IDPH has cited and fined the Lutheran Home nursing home in Peoria and a resident there suffered a fractured hip after being dropped from a mechanical lift.
Used properly, a mechanical lift is a useful tool for caring for nursing home residents. They allow residents to be moved safely from bed to wheelchair, wheelchair to chair or toilet, etc. They allow residents to be moved safely while being bathed. They also prevent injuries from being twisted while being moved manually. They save wear and tear on the backs, knees, shoulders, and so forth of the staff and help prevent injury to staff as well. Useful tools indeed!
The key phrase in that first sentence of the paragraph above is “used properly.” When not used properly, they set the stage for serious injury to the resident. Proper use includes having two staff members operate the lift (see here, here, here, here, and here for examples of what happens when one person does a two-person job); it includes safe operation of the lift itself (see here and here for examples of what happens when the lift isn’t used properly); and it includes making sure that the lift itself is in good condition and that all of the slings and accessories are in good condition and appropriate for use (see here, here, and here for examples for when that is not true).
Lift slings come in different forms and sizes. There are different sizes to ensure that the sling is appropriate for use with a particular resident. For example a very small resident is likely to slip out of a sling sized for a very large person and vice versa. There also slings for different uses. There are general lift slings, slings that are used for toileting, slings that are used for showers. The type of sling must also be appropriate to the use to which it is being put.
This mechanical lift accident is what happens when the wrong type of sling is put to use and is not used properly.
The resident involved in this nursing home fall required transfers via a mechanical lift. She also was incontinent of bowel and bladder and as a result, would not have been toileted. Nonetheless the aides transferring the resident this day selected a toileting sling to transfer the resident from her recliner. A toileting sling has a hole in the bottom so that the resident can go to the bathroom once placed on the toilet, with the resident’s legs supported by straps that go around the thighs. There are attachments that go from the sling to the lift arms.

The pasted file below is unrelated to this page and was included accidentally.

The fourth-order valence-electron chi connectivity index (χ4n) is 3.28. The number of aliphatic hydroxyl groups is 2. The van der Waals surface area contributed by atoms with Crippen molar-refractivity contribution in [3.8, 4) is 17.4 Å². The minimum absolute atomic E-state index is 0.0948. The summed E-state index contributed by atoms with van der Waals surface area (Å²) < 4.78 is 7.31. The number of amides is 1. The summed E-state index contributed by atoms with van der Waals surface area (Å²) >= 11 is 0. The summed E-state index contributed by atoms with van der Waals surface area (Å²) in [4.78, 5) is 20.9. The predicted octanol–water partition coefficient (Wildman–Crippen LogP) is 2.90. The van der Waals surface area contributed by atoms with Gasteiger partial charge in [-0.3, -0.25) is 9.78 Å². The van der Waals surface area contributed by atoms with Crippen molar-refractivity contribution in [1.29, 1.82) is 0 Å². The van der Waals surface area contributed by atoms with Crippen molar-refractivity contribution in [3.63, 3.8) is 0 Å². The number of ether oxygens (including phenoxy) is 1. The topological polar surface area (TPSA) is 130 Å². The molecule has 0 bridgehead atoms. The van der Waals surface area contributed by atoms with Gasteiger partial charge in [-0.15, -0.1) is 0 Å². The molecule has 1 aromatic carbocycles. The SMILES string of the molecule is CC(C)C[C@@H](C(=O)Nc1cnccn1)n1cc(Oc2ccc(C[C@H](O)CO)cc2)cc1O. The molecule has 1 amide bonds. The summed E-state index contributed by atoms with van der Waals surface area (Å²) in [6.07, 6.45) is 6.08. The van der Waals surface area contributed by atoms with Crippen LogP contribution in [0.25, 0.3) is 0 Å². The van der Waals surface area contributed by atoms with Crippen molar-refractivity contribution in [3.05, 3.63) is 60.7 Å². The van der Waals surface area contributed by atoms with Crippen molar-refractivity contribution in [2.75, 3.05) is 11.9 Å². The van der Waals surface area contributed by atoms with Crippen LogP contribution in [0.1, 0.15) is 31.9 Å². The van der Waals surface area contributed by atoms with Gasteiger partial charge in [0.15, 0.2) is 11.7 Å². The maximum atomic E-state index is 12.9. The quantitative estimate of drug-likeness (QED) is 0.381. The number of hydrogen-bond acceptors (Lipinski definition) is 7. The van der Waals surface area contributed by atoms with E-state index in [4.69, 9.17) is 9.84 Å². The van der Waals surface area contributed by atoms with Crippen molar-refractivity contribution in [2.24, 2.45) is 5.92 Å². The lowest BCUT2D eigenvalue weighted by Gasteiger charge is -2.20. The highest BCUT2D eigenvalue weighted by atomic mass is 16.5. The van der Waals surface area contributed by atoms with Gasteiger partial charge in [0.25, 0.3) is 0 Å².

As the transfer got underway the buckles from the sling came detached, and the resident was dropped back down to her recliner, purportedly a distance of only an inch. Nonetheless, the resident began to experience pain in the hip which was not alleviated by medication and worsened over time. X-rays were ordered which showed that the resident had a fractured left hip which required surgical repair.
There were a number of failures in the care of this resident which contributed to this fall. First, the wrong type of sling was used. This resident was incontinent so there wasn’t any set of circumstances where she would have been brought to the toilet so the general lift sling should have been used. The general lift sling provides more support to the resident such that the resident likely would not have been dropped when the buckle came detached. Second, the buckle was not secured properly to the lift. When buckled properly, these should be secure for the type of transfer that was being performed. That it failed shortly after the lift got underway serves as evidence that it was not secured properly.
The failure of the staff to use the proper sling is the result either of a failure to adequately train the staff or the nursing home being understaffed such that the staff felt compelled to take a shortcut in the care of the resident. Either way is consistent with the the nursing home business model. One of our core beliefs is that nursing homes are built to fail due to the business model they follow and that unnecessary accidental injuries and wrongful deaths of nursing home residents are the inevitable result. Order our FREE report, Built to Fail, to learn more about why. Our experienced Chicago nursing home lawyers are ready to help you understand what happened, why, and what your rights are. Contact us to get the help you need.
Other blog posts of interest:
River Crossing of East Peoria resident suffers brain bleed due to unsafe use of lift
Mason City Area Nursing Home resident suffers fatal brain bleed in fall
Failure to follow care plan leads to fall and fractured hip at Piatt County Nursing Home
Click here to file a complaint about a nursing home with the Illinois Department of Public Health.